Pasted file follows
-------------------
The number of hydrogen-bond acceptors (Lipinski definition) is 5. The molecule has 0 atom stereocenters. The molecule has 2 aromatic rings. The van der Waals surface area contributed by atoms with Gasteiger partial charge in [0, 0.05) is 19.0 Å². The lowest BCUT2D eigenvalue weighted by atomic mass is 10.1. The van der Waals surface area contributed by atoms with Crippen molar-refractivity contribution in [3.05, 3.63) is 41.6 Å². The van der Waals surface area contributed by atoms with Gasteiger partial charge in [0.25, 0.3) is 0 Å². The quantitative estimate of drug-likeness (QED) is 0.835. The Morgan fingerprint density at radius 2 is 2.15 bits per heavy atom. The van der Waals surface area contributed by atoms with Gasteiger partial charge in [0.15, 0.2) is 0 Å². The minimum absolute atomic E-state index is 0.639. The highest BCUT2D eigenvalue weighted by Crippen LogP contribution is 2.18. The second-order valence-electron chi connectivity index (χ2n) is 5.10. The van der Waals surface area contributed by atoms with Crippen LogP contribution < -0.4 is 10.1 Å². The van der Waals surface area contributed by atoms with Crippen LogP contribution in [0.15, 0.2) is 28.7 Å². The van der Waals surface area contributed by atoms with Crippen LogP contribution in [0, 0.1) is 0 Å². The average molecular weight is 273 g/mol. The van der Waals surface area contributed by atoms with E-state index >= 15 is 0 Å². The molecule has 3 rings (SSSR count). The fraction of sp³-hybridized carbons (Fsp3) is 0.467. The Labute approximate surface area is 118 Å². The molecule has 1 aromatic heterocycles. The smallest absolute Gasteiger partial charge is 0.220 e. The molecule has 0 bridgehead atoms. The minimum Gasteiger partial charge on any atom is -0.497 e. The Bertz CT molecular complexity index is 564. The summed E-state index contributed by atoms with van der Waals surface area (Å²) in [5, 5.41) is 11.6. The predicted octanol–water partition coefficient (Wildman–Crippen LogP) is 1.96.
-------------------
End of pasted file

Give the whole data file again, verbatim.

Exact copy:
The number of hydrogen-bond acceptors (Lipinski definition) is 5. The molecule has 0 atom stereocenters. The molecule has 2 aromatic rings. The van der Waals surface area contributed by atoms with Gasteiger partial charge in [0, 0.05) is 19.0 Å². The lowest BCUT2D eigenvalue weighted by atomic mass is 10.1. The van der Waals surface area contributed by atoms with Crippen molar-refractivity contribution in [3.05, 3.63) is 41.6 Å². The van der Waals surface area contributed by atoms with Gasteiger partial charge in [0.25, 0.3) is 0 Å². The quantitative estimate of drug-likeness (QED) is 0.835. The Morgan fingerprint density at radius 2 is 2.15 bits per heavy atom. The van der Waals surface area contributed by atoms with Gasteiger partial charge in [0.15, 0.2) is 0 Å². The minimum absolute atomic E-state index is 0.639. The highest BCUT2D eigenvalue weighted by Crippen LogP contribution is 2.18. The second-order valence-electron chi connectivity index (χ2n) is 5.10. The van der Waals surface area contributed by atoms with Crippen LogP contribution < -0.4 is 10.1 Å². The van der Waals surface area contributed by atoms with Crippen LogP contribution in [0.15, 0.2) is 28.7 Å². The van der Waals surface area contributed by atoms with Crippen LogP contribution in [0, 0.1) is 0 Å². The average molecular weight is 273 g/mol. The van der Waals surface area contributed by atoms with E-state index >= 15 is 0 Å². The molecule has 3 rings (SSSR count). The fraction of sp³-hybridized carbons (Fsp3) is 0.467. The Labute approximate surface area is 118 Å². The molecule has 1 aromatic heterocycles. The smallest absolute Gasteiger partial charge is 0.220 e. The molecule has 0 bridgehead atoms. The minimum Gasteiger partial charge on any atom is -0.497 e. The Bertz CT molecular complexity index is 564. The summed E-state index contributed by atoms with van der Waals surface area (Å²) in [5, 5.41) is 11.6. The predicted octanol–water partition coefficient (Wildman–Crippen LogP) is 1.96.